Out of the Shadows

I must have been four or five when I walked under the drying tobacco leaves hanging in a cool rustic rancho that I recall had coconut palm fronds nailed vertically on its side panels to provide an area breezy enough to keep cool but with enough sunlight to bring the leaves to perfection. I never bothered to ask myself how many people might be involved nor the wisdom of diversification. All I remembered were the tobacco leaves hanging high across wooden beams, a dirt floor below that was dusty and cracked like my own hands and knees, after having snuck in between the scratchy leaves on the side of the rancho. I probably was with my brothers Hector and Edwin averiguando. Just a being a little nosy before Mom came around and said, "Que hacen alli adentro? Salganse de ahi, ahora mismo!" and we were told to get out of mischief. That is all I remember about life in la casa de mis abuelos.

Recently, I have been spending time with my friends and second cousin, Kelvin, and his wife Linda, who are doing some research on our family tree, since we share some common ancestors. In fact, he has used some of the research my late brother, Hector, left behind. So for a week or so, I have been immersed in diagrams, old pictures, dusty books full of stories of times far gone. Stories, of mi tio abuelo Manolo, my grandmother's brother. Stories of marranos, conversos, and Sephardic Jews, all of which are fascinating. Stories that are intertwined with those of escapes, hidden identities, a voyage across the Atlantic, secret Kosher kitchens, encrypted prayers, and the Inquisition. Yet as fascinating as these stories were none of those stories touched me like the one I least expected: the story of my grandfather's farm.

I was visiting my mother at the nursing home and found Mami quietly sitting in front of a round table looking at her bingo card surrounded by the friendly staff who was watching out for her. I joined the game and played at least four more rounds not quite enjoying myself as much as we had done for many years, en el campo, where all my aunts would gather around a table to play Bingo on the weekends in Naranjito. Titi Sarita would bring out her homemade navy blue cloth bag with the bingo chips. We would take turns juggling the numbers gingerly to keep them from getting stuck in a corner. Titi Sarita would then pull out her worn down paper game cards that had been scribbled on, creased, and caressed with the years. We would shuffle through them to find our card or cards that had our name on it on some corner. We would set the table with a down turned card that said Terna, Estacao, Ambo de Cabeza, y Esquina. You could win an extra nickel if you were the first to have three on the same row (terna), if you had chips on both under B and O columns on the same row (estacao), two on the top row (ambo de cabeza), and be the first to place a chip on a corner (esquina) when your number was called . You were watchful so you could win that extra nickel which could pay for your next round if you were running low. No one was ever left out for lack of money though; this was not a betting competition. A cousin or an aunt or your own mother would put up some nickels so you could play. This was family time.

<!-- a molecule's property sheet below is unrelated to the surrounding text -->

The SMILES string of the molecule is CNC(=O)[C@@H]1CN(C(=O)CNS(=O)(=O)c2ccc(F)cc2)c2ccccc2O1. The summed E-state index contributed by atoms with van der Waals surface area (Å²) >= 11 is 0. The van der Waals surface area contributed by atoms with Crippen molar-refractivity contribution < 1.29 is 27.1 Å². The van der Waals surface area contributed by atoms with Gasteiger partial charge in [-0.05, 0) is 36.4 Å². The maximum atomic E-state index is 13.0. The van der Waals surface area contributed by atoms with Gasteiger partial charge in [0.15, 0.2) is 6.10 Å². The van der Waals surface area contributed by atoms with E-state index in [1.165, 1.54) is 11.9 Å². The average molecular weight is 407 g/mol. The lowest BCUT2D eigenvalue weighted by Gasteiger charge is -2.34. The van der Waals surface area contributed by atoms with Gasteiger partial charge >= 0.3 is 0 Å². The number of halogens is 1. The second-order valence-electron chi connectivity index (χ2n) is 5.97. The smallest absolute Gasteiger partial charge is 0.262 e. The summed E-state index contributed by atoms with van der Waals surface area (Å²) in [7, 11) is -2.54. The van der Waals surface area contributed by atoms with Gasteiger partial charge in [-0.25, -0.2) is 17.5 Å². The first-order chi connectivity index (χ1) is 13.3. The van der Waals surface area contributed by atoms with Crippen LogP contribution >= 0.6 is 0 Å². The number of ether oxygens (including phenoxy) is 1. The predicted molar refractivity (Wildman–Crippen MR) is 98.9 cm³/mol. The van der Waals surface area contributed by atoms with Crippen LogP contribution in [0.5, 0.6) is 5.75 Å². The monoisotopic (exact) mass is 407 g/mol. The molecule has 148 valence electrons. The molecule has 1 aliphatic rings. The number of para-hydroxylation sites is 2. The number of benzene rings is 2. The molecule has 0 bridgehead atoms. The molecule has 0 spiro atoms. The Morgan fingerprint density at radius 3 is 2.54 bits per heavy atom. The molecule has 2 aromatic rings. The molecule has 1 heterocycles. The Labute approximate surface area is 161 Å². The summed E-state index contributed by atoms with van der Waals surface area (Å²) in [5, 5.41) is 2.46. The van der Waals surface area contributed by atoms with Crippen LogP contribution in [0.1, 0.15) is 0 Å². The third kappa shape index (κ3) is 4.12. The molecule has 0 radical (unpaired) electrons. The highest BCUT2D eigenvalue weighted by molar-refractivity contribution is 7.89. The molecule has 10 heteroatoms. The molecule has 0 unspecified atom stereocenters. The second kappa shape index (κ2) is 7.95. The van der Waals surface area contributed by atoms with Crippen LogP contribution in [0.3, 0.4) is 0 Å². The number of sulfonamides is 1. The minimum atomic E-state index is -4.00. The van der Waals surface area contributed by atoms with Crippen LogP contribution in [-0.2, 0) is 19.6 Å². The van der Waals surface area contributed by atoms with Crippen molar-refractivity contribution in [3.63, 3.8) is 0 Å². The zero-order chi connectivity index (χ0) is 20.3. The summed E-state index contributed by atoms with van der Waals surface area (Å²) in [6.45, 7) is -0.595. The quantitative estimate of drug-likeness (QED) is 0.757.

It was laughter. When each person said a funny phrase to go along with a particular number was called. There is something about Bingo that allows for each person’s personality come out. Were they too fast? Did they do it to keep you on your toes? Or were they funny, mischievous, or naughty? It was all there, in my funny family. So when at the nursing home, I shared some of the family jewels, like beeh doce, como la vitamina B12, el 22, los patitos comiendo arroz, o el 33, la edad de Cristo, or 75 el mas Viejo, the girl calling the numbers was a bit surprised, as her eyes widened.

It was unexpected. Then as we were collecting the bingo cards, plastic chips, and dried red kidney beans, a lady greeted my mother tenderly, and gave her a soft kiss on the forehead as if greeting her favorite sister. I didn’t know the woman but she knew Mami and her knowledge went all the way back to when they were both girls. It was as if someone had stepped out of the past to give me information which simple names and dates on a birth certificate could never give me. So began a fascinating story about mi Abuelo Pepe y su vida. A story I had never heard before.

To be continued...


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